What Are The Elements Of A Commercial Lease?
1. Lease Duration And Options To Renew
When you enter into a commercial lease it is important that the duration of the lease is suitable to you and your business.
Ensuring that your commercial lease is for a suitable duration to your business is important to the longevity of your business’s success.
For example, having your business in one place for a long period of time can be beneficial to your clients and employees. Having a longer lease can also ensure that your business can capitalize on its investment and attain the relevant profit.
So, What Are Options?
In a commercial lease, there is generally an initial term and an option for renewal.
For example, you may sign a lease for 25 years where there is an initial term of 5 years and then an option to renew for a further 20 years.
Having an option allows you and your business to continue trading from the same location after the initial term.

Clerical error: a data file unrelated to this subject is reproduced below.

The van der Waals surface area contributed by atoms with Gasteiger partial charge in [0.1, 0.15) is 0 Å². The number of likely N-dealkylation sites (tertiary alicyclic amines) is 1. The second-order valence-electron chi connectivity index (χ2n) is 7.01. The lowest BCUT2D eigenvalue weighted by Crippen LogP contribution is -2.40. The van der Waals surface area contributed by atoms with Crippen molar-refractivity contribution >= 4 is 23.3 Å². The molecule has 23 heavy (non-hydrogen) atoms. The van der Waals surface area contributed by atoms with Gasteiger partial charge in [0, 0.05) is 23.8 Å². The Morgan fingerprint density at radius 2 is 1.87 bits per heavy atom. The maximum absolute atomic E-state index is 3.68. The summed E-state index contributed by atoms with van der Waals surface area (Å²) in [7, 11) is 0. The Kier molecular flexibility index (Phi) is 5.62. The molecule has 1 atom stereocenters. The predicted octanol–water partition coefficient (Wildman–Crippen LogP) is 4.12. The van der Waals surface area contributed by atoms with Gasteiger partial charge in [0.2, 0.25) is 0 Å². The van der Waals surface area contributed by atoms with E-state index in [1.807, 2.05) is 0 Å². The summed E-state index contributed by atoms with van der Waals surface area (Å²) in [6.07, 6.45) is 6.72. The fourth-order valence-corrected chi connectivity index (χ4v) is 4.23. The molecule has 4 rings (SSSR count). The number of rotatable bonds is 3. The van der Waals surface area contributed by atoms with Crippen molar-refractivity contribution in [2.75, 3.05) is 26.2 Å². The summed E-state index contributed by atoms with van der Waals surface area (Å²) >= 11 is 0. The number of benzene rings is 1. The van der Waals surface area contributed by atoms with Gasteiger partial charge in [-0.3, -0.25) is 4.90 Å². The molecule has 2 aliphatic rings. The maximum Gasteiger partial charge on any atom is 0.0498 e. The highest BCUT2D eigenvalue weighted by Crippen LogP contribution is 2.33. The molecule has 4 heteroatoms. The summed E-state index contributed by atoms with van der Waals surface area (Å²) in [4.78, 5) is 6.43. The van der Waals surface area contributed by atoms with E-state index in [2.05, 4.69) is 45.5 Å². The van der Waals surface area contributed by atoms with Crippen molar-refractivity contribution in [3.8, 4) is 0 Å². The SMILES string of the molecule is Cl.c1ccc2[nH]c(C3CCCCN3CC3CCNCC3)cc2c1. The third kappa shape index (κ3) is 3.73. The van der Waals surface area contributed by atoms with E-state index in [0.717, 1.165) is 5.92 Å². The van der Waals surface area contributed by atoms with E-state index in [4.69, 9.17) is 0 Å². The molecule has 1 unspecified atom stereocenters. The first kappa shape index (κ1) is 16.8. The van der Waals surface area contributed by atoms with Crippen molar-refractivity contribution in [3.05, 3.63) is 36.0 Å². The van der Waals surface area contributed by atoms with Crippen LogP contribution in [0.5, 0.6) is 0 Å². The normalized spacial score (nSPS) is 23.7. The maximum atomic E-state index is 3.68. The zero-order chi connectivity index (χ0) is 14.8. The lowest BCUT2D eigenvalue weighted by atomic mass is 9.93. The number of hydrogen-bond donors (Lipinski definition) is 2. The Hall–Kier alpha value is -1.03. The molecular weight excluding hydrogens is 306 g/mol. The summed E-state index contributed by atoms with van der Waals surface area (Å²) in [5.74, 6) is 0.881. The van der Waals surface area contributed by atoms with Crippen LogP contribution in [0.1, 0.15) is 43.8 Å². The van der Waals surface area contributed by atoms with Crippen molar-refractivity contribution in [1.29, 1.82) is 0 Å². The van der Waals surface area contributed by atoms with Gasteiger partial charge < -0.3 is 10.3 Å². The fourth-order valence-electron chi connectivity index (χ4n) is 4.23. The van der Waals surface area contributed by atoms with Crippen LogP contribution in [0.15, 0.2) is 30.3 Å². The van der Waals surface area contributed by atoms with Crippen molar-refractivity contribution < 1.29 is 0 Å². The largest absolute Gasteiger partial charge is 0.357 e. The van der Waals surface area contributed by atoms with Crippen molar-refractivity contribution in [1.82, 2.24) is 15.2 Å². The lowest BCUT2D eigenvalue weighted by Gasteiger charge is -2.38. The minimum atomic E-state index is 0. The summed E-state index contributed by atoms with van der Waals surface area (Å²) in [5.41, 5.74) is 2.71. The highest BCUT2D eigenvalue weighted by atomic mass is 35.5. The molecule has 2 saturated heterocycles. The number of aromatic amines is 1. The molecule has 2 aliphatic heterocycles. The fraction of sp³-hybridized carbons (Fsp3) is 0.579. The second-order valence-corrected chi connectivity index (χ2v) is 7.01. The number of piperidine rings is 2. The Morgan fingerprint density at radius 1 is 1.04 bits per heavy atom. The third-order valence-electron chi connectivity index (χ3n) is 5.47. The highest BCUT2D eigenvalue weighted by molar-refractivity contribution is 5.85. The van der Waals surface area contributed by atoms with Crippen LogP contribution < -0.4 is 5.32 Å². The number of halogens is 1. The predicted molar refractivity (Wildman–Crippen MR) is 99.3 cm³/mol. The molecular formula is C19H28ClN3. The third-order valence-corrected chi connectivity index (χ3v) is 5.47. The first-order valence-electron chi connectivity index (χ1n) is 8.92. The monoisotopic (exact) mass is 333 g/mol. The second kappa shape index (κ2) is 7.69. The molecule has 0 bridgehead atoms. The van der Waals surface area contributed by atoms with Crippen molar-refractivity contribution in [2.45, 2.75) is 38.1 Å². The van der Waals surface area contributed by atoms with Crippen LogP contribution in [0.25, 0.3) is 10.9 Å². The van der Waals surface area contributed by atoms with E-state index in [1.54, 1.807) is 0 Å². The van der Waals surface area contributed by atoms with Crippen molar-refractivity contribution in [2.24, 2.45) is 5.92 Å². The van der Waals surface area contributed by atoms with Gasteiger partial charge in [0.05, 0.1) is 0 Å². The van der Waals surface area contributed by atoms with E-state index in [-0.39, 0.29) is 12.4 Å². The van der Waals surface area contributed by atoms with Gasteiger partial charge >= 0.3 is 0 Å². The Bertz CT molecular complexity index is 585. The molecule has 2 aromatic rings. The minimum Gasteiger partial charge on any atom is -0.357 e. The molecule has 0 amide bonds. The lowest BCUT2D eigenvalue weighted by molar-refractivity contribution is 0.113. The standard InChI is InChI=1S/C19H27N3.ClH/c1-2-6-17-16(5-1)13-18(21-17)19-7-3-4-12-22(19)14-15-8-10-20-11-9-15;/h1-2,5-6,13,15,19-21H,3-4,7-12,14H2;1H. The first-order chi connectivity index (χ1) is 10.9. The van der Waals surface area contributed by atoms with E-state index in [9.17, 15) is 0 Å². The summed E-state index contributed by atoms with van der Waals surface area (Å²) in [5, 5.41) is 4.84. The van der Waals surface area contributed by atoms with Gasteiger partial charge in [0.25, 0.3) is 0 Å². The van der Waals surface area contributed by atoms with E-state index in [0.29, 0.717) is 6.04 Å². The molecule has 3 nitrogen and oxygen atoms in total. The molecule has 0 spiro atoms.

Options can be written into your commercial lease from the outset and can assist in ensuring the stability of your business’s location.
You can exercise your option by informing your landlord generally between 3 – 6 months prior to the end of your initial term that you intend to extend your commercial lease. It is best practice to do this in writing.
A failure to notify your landlord that you wish to exercise your option could result in your commercial lease coming to an end.
2. Rent and Rent Reviews
As a business owner, it is important that you are paying the amount of rent that suits you and your business. When negotiating your commercial lease, determining what rent you pay will be of high importance.
Another element that you may find worth negotiating is the amount of rent reviews that will take place during your commercial lease. A rent review is when your landlord presents a new rent amount based on the present commercial leasing market. For example, one year you may be paying $1000 in rent per week, the next year you may be obligated to pay $1200 after a rent review.